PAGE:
Research – What kind of dog or puppy to get
Before you decide on a breed, research dog breeds for their temperament, grooming requirements, and size. This will give you a lot of information on what to expect if you want a purebred dog. Don’t select a certain breed for superficial reasons until you have done your research on the breed and you are certain you can handle the responsibilities involved with that particular breed. You can get information on breeds from books, vets, various rescue groups and shelters, and from online sources such as blogs, articles, and forums. This will also help you learn about certain genetic diseases and health issues that are associated with certain purebreeds. is an excellent on-line source for getting information about specific breeds.

Most dog breeds can learn to get along with children and other pets, but some breeds tend to get along with them better than others. So if you have children or other pets, researching dog breeds will be very helpful.

You also need to condider if you can handle a dog which requires special grooming. If your dog is going to be mostly indoors, do you care if it is a breed that sheds? Do you want a dog that requires a periodic hair-cut? Will you take the time to periodically brush a long-haired dog?

The size and activity level of the dog your puppy is going to grow into is another thing to consider. You don’t want a large or highly energetic dog if you live in an apartment unless you plan on regularly taking the dog out for exercise. If you have children, the size and energy level of the dog may also be considered. Small children may not be good with a small dog and a large energetic dog may not be good for small children.

If you don’t care if your puppy is a purebred or not, knowing about breeds is still helpful. Sometimes it is easy to tell what sort of breed-mix a puppy is and this could help you in making your decision. Mixed breeds can also be good because your dog will most likely not have the genetic issues involved with purebreeds.

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September 14, 2008

cardog2.jpgIt is recommended for any dog who rides in the car to be secured in some way. There are many great products out on the market made just for the safety of traveling pets including dog car seat belts, dog car safety seats, carriers, and auto barriers. Before taking your dog for a ride in the car, it is a good idea to get them used to the auto safety device you are going to use.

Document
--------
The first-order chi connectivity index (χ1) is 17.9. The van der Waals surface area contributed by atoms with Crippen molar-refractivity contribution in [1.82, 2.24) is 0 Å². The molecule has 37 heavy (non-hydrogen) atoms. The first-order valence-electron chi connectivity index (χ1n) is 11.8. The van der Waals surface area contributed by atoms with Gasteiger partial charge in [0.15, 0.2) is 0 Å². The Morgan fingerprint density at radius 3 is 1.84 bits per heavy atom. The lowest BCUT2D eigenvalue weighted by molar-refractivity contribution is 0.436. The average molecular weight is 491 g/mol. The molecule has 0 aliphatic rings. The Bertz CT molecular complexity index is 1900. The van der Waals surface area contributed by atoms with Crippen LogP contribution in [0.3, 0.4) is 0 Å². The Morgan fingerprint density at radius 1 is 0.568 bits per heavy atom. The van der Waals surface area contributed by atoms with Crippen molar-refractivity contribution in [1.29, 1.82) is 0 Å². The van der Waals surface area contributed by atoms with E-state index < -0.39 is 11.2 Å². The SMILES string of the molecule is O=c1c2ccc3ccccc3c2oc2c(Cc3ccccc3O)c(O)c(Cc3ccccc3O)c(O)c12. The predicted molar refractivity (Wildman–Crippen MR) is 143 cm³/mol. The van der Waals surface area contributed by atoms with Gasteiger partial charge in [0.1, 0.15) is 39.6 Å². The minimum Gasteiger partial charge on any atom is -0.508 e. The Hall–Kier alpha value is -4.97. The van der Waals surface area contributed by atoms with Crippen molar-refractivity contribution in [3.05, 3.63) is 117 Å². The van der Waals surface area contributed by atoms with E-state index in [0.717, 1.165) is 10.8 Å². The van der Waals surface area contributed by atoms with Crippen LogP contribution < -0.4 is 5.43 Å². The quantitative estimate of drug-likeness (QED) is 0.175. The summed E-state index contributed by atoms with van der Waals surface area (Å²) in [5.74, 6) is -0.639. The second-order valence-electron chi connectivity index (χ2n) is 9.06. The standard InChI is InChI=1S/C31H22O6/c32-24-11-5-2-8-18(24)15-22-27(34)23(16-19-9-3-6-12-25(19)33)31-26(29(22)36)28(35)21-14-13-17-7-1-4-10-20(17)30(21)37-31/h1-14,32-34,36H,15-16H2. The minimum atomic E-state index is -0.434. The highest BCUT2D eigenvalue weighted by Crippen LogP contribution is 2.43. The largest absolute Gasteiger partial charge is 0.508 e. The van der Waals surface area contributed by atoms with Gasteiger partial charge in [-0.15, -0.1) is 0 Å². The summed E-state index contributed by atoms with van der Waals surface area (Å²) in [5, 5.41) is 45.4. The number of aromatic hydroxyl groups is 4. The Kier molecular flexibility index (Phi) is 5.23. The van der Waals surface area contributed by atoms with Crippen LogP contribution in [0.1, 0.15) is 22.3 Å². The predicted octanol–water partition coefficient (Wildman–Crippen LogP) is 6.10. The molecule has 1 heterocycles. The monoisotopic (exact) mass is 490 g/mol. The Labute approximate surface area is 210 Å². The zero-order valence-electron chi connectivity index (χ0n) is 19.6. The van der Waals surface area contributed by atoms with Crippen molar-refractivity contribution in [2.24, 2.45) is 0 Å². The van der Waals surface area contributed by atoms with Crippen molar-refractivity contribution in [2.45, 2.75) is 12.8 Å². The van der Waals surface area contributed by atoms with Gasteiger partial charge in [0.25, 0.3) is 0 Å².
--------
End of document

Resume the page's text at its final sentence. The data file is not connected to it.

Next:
Dog car seat belts can generally also be used as a harness for walking. Use the harness for this purpose as much as possible. You can even allow the dog to wear it around the house while under your supervision.  Once they are used to wearing it, they are less likely to try to struggle out of it.

If you are going to use a dog car safety seat, allow your pet to use it as a pet bed first.  Then when they use it in the car, they will feel more comfortable because they are in a familiary place.  Pet car seats should be used with a harness so also get them used to wearing this device as described above.

For dogs who are going to ride in a travel carrier, try crate training them first. Once the crate becomes a second home for your pet, putting them in the crate during a car ride will be much less stressful for them.

An auto barrier would be the simplest for your dog to get used to.  Simply install the device and take your dog for a ride.  If it makes them anxious because they can’t be close to you, take them for short rides at first to places they would love to go.  Evenutally, they will be less anxious about the barrier.

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Lola Driving the Car       travelindog.jpg

Does your dog love to travel in the car with you? You and your family wear seat belts when riding in the car. Does your pet? If you have not considered it, here are eight important reasons why your dog should wear a dog seat belt:

1. The dog won’t be able to distract the person driving the car. Distractions an be very dangerous to the driver. Some dogs are naturally well-behaved in the vehicle but many dogs have to be trained car-riding decorum. Why not train them in the pet auto seat belt instead?

2. Sudden unexpected stops may prevent the dog from flying forward into the dash, the back seat, or onto the floor. Dog’s noses are very sensitive. Hitting their nose on the dash or back of the seat can be a very painful experience.

3. The dog won’t be able to put their head out the window. Did you know that even a tiny spec of flying debris can do serious damage to the dog’s eyes or nose? Many dogs love to put their heads out the window, but it can be an equally pleasant experience if they are sitting in a pet auto seat belt by an open window. They won’t be able to put their heads out, but they can still get a whiff of the multiple odors zipping by.